Figure 2 the impressive facade
Once you finally sit down you can take in the full immensity of the stadium, with a conservative occupancy of 47,000. A sea of fans, home and away mixed equally throughout the stadium in an indictment of the spirit of sportsmanship that can be so sadly lacking in European games that require legions of police to enforce. The flags of the major league baseball teams, the Yankees, the Red Sox, the Orioles just to name a pitiful few, top the colourful stadium. The grass, is impeccably manicured into a checkerboard pattern, and the sand lining the central portion of the field is obsessively flattened by a troop of men in shorts, dragging long boards behind them to ensure a level playing field (more on these seemingly innocuous little people later). The floor crunches with peanut shells discarded by the thousand underfoot.
Figure 3 the stadium
Screens ring the main stands, displaying at a glance the scores of the two teams over the nine innings, the number of strikes, balls and outs of each inning and a massive screen to the right of the east side bleachers displays great images of the players, along with every statistic under the sun (after the first few I assume they must be talking inside leg measurement). In the intervals between innings, the cameras drift over the stadiums, showing a hundred waving kids, the best dressed fans, and as always a marriage proposal of questionable taste, a kind of shotgun proposal where 40,000 random people are urging you to say ‘Yes’ with a tear in your eye, and a first kiss of your new engagement. The screens play trivia questions, have interviews with players on the deep questions in life (“Is a hotdog a sandwich” NYY, 2017.) The reedy voice of the electric organ is never silent for long, and leads the crowds in a plethora of clapping and shouting to unique tunes which probably haven’t changed for a good number of decades.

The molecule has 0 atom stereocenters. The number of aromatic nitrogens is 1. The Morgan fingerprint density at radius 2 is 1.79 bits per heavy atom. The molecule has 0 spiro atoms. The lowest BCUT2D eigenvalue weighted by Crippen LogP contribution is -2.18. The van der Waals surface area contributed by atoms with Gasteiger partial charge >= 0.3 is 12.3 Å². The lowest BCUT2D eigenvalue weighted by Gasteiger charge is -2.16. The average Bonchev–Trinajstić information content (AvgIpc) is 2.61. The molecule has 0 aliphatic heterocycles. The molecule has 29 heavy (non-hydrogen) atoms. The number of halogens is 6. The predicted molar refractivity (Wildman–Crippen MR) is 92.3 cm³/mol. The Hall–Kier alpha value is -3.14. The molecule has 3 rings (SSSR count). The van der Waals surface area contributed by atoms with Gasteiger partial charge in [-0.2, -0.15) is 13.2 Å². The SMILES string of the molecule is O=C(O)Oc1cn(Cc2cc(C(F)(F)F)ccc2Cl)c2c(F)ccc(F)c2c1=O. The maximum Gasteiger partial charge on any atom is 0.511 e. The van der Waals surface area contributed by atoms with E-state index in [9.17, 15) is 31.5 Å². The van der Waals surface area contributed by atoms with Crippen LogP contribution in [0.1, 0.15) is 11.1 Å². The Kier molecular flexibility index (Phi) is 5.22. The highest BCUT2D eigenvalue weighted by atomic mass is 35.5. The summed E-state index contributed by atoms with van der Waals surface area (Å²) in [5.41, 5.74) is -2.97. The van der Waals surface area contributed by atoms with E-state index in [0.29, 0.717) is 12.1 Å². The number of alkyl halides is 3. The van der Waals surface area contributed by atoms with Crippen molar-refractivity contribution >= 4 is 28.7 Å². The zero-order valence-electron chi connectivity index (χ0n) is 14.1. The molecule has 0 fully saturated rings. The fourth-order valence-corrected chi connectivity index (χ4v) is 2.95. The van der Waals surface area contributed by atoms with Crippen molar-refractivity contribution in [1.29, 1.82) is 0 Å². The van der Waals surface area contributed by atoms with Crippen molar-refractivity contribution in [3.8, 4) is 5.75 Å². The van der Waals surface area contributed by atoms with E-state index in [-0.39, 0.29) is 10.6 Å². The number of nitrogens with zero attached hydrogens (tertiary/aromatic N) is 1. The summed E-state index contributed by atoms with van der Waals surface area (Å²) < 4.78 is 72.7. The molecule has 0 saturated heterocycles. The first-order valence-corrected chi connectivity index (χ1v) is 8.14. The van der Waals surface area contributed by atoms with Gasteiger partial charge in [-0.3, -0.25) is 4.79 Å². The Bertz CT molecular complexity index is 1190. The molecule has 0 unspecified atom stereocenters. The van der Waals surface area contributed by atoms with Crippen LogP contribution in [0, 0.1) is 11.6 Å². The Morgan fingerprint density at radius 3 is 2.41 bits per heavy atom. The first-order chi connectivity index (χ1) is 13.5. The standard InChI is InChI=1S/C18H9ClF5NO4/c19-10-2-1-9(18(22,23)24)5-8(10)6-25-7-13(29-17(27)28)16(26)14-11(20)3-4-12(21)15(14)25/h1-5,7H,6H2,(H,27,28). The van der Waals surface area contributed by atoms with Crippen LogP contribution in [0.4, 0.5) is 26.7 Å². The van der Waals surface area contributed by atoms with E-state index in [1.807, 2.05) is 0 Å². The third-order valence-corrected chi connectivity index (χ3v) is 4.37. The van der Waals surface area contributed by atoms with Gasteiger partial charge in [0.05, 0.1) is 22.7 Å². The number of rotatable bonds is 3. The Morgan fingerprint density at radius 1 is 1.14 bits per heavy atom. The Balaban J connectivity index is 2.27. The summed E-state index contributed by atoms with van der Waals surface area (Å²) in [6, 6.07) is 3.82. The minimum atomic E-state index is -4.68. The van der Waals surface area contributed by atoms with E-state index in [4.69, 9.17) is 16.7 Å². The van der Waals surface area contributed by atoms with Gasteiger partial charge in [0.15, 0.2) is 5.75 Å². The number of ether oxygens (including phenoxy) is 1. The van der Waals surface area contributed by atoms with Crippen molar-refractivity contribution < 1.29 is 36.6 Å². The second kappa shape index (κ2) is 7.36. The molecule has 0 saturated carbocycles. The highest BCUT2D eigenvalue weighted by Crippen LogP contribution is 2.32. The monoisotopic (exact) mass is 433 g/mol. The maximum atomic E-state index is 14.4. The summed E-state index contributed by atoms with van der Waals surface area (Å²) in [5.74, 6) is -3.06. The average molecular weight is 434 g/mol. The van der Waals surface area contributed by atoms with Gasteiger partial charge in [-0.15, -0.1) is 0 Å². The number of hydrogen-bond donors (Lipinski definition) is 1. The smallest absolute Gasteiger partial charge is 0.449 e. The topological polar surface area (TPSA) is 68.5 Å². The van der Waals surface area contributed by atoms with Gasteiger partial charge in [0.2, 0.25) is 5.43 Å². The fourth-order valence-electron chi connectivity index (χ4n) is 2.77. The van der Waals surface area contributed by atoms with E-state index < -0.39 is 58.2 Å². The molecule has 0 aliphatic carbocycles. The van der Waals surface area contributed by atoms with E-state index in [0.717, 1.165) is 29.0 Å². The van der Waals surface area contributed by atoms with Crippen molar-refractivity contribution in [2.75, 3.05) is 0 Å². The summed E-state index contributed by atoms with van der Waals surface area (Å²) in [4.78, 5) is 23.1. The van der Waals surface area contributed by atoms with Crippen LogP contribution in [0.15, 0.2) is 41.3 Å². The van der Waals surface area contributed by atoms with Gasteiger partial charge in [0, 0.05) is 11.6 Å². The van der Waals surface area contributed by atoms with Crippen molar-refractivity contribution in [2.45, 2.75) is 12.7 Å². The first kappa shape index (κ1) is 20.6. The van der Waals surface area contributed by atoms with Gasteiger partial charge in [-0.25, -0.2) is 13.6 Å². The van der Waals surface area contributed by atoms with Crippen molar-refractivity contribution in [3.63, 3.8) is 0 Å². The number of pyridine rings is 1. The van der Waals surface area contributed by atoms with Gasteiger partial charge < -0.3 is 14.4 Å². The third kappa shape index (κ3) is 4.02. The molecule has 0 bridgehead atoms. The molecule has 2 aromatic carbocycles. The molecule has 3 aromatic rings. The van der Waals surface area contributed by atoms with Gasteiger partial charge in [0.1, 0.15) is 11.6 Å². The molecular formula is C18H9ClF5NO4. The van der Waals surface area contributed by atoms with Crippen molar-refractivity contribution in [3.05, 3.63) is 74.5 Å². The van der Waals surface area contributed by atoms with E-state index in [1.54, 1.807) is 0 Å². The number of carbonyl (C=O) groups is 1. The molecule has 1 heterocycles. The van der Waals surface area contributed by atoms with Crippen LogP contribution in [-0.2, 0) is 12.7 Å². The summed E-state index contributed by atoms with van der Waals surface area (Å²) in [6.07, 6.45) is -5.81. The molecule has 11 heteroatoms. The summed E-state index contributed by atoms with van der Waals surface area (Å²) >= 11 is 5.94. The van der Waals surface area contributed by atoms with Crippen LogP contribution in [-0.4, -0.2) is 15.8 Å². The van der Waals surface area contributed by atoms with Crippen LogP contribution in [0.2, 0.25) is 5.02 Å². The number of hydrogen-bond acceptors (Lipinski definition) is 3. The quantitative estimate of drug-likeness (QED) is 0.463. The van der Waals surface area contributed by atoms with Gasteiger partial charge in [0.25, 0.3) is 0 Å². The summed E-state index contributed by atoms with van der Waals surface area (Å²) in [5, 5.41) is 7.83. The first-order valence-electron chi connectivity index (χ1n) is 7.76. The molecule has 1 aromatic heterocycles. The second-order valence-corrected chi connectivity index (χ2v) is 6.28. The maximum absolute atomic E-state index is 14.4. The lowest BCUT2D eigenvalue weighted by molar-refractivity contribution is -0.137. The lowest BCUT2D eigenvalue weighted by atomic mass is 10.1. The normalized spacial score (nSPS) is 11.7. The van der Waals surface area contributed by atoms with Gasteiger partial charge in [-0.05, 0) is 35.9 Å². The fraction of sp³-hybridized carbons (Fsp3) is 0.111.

To me, the most remarkable thing about the experience doesn’t involve bat, ball or base, but rather the amazing amount of pageantry, pomp, circumstance and ceremony. At the start of the game, 47,000 people, not to mention the players, umpires, sand-flatteners and vendors remove caps, fall silent, or sing with reverence the American national anthem. Despite the fact that it is played on the stereotypical, comical, electric organ, one cannot help but be struck by the patriotism and dedication of the American people, all political differences aside.